“I don’t care about your past, I just want our love to last,” sings Brown in “Cold Sweat,” a song in which he screams about his excitation.  There are good and bad moral and social positions, a good foot and a bad foot; and Brown sings about that, as if teaching the ignorant, in “Get on the Good Foot,” which has a tight rhythm and ringing horns.  (Is that the song in which the phrase “ain’t nothing going on but the rent” first appears?)  James Brown, as some artists do, became something of a cultural prophet, an artist, businessman, moralist, and political activist, though the great Motown musicians Marvin Gaye and Stevie Wonder would be more articulate and more wide-ranging in their thematic and political concerns.  James Brown became instructive.  “A man has to do whatever he can,” sings Brown in “Papa Don’t Take No Mess,” a song that becomes a familial and mythic enactment of masculine responsibility: “Papa didn’t cuss, he didn’t raise a whole lot of fuss, but when we did wrong, he beat the hell out of us” and “papa is smart, papa got a whole lot of heart.”  James Brown was offering a picture of a valuable ordinary black male in a society that, more often than not, denied that value.  No doubt, James Brown deserves respect for that.

James Brown grew to respond to diverse situations; and in the low-volume, repetitive funk of a song like “The Payback” he acknowledged different values and social conflicts, his forceful voice declaring, “Get ready, you mother, for the big payback” and “I don’t know karate, but I know ka-razor.”  It would be easy to be impressed, and dumbly impressed, by that threat of violence, except that Brown adds something that simultaneously suggests both pride and insecurity: “I’m a man, I’m a man, I’m a son of a man,” he says, before letting out a high-pitched yell.  (It is the kind of yell that someone like James Baldwin might say is the sound of a man fearing castration.)  When does a man have to assert his manhood?  When it is threatened.  The matter, the doubt and need rooted in social status, is laid bare in “Say It Loud (I’m Black and I’m Proud),” an affirmation of dignity and a rejection of shame, one of those songs that is like a personal dream coming true, a private hope gratified in public.  “Some people say we got a lot of manners, some say it’s a lot of nerve…brother, we can’t quit until we get our share,” says Brown, in what became an anthem.  Unfortunately, bragging, shallow ego-stroking, can soothe as much as deep truth.  “I got a move that tells me what to do” and “I got soul and I’m super bad,” sings Brown in “Super Bad,” amid a yearning, churning sound, with a bit of psychedelia near the end of the song.  Strutting can become a substitute for substance; and generations can accept that splashy self-betrayal happily.

Grunts and shouts occur in “Hot Pants,” but may be more punctuation than expression—something not everyone might perceive.  “A woman’s got to use what she got to get what she want,” asserts Brown, in what could be practicality or degrading cynicism (which is determined by the individual, and the situation).  Sometimes the shifts in rhythm in “Hot Pants” are sharp enough to inspire wonder.  Is that conscientious construction, or just throwing everything in, indiscriminately?  It is important to recall that both classical music and jazz have great shifts of rhythm and melody, significant structural changes, as part of their compositions; and such shifts may be part of Brown’s innovation in popular music.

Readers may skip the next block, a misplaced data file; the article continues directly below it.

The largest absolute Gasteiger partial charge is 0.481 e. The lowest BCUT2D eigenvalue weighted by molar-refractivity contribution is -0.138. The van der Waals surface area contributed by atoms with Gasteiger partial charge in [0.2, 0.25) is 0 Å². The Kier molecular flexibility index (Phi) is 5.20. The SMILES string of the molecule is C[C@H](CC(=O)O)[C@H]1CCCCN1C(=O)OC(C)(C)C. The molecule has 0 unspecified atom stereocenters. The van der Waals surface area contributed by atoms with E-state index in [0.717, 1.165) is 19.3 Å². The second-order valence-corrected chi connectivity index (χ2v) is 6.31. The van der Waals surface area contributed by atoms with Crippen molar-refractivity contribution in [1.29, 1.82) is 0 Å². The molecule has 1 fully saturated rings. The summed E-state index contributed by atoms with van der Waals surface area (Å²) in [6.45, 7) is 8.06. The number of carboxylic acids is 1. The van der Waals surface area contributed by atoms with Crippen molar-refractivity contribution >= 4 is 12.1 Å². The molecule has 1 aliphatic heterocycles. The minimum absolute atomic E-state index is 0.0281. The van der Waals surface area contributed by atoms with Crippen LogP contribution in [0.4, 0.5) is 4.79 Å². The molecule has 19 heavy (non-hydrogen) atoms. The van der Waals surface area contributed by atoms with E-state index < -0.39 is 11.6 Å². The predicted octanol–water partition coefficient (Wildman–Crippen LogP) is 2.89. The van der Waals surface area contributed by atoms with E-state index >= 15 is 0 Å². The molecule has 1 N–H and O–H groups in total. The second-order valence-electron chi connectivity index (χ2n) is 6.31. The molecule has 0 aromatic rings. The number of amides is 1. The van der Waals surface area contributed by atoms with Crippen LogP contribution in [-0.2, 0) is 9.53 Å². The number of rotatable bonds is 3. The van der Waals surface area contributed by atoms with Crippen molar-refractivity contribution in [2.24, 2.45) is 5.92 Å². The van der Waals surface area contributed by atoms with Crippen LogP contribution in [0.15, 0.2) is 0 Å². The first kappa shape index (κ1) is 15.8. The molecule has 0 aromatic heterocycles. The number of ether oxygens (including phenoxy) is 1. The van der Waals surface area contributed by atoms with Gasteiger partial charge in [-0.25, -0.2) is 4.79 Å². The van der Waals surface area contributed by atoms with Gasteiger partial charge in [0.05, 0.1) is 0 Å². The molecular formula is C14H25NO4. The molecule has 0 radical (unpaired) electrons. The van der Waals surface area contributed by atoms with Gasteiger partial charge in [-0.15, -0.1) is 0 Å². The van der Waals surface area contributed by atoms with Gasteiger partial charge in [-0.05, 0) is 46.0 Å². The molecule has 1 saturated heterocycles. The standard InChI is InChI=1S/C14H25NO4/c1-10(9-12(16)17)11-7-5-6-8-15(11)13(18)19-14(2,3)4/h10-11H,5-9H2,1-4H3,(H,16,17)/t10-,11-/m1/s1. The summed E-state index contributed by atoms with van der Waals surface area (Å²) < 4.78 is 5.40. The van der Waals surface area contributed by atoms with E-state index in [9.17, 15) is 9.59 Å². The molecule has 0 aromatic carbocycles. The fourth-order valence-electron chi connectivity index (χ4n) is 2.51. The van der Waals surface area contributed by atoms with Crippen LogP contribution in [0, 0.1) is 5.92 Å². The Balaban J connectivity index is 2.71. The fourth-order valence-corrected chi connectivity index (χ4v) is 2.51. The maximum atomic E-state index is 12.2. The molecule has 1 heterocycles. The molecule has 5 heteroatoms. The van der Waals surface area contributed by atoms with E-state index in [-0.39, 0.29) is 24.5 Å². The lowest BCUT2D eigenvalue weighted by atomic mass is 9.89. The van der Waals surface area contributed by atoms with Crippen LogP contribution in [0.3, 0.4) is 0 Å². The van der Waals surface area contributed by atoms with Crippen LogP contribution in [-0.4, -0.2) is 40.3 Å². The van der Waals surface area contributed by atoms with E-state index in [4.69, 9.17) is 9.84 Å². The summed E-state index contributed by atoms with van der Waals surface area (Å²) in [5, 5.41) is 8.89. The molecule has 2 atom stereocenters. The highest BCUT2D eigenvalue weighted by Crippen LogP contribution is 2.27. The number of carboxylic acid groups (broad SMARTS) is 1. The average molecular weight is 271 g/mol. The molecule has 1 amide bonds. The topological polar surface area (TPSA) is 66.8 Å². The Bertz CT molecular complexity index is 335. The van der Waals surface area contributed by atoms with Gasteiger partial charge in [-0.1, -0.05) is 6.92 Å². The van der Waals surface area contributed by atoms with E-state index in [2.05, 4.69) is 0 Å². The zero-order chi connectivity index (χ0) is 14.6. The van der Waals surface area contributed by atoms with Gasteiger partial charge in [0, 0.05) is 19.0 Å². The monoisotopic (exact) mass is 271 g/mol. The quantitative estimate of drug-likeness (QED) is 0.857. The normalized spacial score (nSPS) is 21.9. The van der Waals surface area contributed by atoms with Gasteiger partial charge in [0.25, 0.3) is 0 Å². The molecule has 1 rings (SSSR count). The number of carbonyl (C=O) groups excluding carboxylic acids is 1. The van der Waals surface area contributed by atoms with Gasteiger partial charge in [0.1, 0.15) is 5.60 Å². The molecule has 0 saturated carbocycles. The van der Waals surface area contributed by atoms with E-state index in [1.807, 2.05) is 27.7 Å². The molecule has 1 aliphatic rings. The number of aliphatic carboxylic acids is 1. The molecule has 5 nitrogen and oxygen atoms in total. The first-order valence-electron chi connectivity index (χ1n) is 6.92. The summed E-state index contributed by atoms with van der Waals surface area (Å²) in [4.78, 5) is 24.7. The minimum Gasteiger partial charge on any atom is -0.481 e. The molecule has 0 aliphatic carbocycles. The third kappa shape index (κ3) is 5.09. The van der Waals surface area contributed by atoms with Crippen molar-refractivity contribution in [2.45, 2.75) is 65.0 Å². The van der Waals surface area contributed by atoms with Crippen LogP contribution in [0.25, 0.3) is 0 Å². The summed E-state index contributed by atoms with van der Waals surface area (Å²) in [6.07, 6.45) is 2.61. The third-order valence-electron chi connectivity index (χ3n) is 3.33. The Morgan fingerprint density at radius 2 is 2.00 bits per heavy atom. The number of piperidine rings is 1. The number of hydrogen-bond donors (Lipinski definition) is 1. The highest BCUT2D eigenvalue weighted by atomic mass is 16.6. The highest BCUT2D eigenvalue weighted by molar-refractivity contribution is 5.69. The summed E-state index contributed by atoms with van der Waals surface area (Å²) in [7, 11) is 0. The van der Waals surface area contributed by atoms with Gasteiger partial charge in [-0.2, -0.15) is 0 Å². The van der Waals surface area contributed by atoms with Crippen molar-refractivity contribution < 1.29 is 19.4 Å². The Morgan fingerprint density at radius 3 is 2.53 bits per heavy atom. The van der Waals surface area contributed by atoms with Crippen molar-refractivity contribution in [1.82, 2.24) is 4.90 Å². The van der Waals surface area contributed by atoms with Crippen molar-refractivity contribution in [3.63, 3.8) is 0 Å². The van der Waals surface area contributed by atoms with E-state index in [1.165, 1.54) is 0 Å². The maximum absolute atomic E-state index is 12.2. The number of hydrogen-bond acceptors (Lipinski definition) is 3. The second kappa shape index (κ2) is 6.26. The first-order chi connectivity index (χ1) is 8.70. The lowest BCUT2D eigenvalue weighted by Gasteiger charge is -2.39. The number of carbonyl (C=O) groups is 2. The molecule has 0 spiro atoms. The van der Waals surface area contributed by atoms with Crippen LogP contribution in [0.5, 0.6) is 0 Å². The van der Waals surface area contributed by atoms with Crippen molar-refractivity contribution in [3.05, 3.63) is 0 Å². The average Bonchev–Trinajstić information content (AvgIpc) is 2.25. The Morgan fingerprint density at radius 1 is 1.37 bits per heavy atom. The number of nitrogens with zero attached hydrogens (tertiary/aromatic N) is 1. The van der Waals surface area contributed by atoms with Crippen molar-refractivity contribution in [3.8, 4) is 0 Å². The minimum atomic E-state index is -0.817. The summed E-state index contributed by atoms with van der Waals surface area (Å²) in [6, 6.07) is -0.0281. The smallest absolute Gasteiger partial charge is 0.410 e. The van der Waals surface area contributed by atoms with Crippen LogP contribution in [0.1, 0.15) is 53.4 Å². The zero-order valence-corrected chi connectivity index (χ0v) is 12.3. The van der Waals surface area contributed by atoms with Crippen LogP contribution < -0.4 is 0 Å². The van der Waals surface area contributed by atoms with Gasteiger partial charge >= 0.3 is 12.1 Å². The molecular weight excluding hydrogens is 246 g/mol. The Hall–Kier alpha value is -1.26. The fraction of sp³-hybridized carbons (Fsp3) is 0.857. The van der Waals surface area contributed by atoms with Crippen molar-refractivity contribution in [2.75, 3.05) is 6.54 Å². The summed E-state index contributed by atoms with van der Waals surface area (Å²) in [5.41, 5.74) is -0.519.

20 All Time Greatest Hits! closes with “Get Up Offa That Thing” and “Please, Please, Please.”  In “Get Up Offa That Thing,” dance is an emotional release, and there is a communal chant; and Brown calls out the horn-blowing Ohio Players.  “I love you so” and “baby, you did me wrong” sings Brown in the doo-woppish ballad “Please, Please, Please,” the begging lending intensity to the clichés.  The songs on the anthology are a reminder of why James Brown has been revered by some and laughed at by others.

Daniel Garrett, born in Louisiana and a longtime resident of New York, a graduate of the New School for Social Research, was an intern at Africa Report, poetry editor for the male feminist magazine Changing Men, founded and acted as principal organizer of the Cultural Politics Discussion Group at ABC No Rio and Poets House, wrote about painter Henry Tanner for Art & Antiques, organized the first interdepartmental environmental justice meeting at Audubon, wrote about fiction and poetry for World Literature Today and international film for Offscreen, and has done music reviews that constitute a history of popular music for The Compulsive Reader.  Daniel admires classic and modern literature and philosophy, and likes painting and sculpture, French film, Afghan and Indian food, jazz, rock, and world music; and his writing has appeared in The African, All About Jazz, American Book Review, Black Film Review, Cinetext, Contact II, Film International, The Humanist, Hyphen, Illuminations, Muse Apprentice Guild, Option, Pop Matters, Quarterly Black Review of Books, Rain Taxi, Red River Review, Review of Contemporary Fiction, and Wax Poetics.